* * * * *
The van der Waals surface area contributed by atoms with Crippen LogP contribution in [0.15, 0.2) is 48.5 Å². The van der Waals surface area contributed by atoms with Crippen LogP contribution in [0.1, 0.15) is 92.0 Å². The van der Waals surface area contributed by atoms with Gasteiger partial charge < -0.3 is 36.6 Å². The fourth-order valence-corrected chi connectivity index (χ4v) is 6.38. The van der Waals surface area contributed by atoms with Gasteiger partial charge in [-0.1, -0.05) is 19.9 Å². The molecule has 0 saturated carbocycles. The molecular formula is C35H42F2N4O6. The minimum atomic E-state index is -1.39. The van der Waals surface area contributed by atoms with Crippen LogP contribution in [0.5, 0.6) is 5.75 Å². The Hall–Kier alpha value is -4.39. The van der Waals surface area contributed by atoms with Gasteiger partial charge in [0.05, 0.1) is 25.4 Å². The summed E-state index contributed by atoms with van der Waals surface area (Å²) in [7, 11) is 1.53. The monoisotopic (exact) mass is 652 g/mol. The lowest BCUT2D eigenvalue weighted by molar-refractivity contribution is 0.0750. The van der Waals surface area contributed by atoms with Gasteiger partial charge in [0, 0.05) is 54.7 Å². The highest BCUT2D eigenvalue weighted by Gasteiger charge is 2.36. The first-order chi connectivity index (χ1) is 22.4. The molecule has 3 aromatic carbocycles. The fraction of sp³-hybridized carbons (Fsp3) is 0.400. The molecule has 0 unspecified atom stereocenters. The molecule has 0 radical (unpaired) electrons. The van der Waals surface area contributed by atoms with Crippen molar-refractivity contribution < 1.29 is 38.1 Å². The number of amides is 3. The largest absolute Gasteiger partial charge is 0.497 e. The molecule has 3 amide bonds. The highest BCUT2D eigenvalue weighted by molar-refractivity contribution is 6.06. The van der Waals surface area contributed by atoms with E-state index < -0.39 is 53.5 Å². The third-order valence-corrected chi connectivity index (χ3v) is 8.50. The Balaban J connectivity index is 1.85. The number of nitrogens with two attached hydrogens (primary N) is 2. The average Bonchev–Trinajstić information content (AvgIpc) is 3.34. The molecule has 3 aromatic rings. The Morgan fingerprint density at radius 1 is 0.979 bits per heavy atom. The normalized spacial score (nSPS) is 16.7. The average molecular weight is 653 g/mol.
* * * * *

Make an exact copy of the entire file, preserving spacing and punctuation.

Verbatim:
The van der Waals surface area contributed by atoms with Crippen LogP contribution in [0.15, 0.2) is 48.5 Å². The van der Waals surface area contributed by atoms with Crippen LogP contribution in [0.1, 0.15) is 92.0 Å². The van der Waals surface area contributed by atoms with Gasteiger partial charge < -0.3 is 36.6 Å². The fourth-order valence-corrected chi connectivity index (χ4v) is 6.38. The van der Waals surface area contributed by atoms with Gasteiger partial charge in [-0.1, -0.05) is 19.9 Å². The molecule has 0 saturated carbocycles. The molecular formula is C35H42F2N4O6. The minimum atomic E-state index is -1.39. The van der Waals surface area contributed by atoms with Crippen LogP contribution in [0.5, 0.6) is 5.75 Å². The Hall–Kier alpha value is -4.39. The van der Waals surface area contributed by atoms with Gasteiger partial charge in [0.05, 0.1) is 25.4 Å². The summed E-state index contributed by atoms with van der Waals surface area (Å²) in [7, 11) is 1.53. The monoisotopic (exact) mass is 652 g/mol. The lowest BCUT2D eigenvalue weighted by molar-refractivity contribution is 0.0750. The van der Waals surface area contributed by atoms with Gasteiger partial charge in [0, 0.05) is 54.7 Å². The highest BCUT2D eigenvalue weighted by Gasteiger charge is 2.36. The first-order chi connectivity index (χ1) is 22.4. The molecule has 3 aromatic carbocycles. The fraction of sp³-hybridized carbons (Fsp3) is 0.400. The molecule has 0 unspecified atom stereocenters. The molecule has 0 radical (unpaired) electrons. The van der Waals surface area contributed by atoms with Crippen molar-refractivity contribution < 1.29 is 38.1 Å². The number of amides is 3. The largest absolute Gasteiger partial charge is 0.497 e. The molecule has 3 amide bonds. The highest BCUT2D eigenvalue weighted by molar-refractivity contribution is 6.06. The van der Waals surface area contributed by atoms with E-state index < -0.39 is 53.5 Å². The third-order valence-corrected chi connectivity index (χ3v) is 8.50. The Balaban J connectivity index is 1.85. The number of nitrogens with two attached hydrogens (primary N) is 2. The average Bonchev–Trinajstić information content (AvgIpc) is 3.34. The molecule has 3 aromatic rings. The Morgan fingerprint density at radius 1 is 0.979 bits per heavy atom. The normalized spacial score (nSPS) is 16.7. The average molecular weight is 653 g/mol.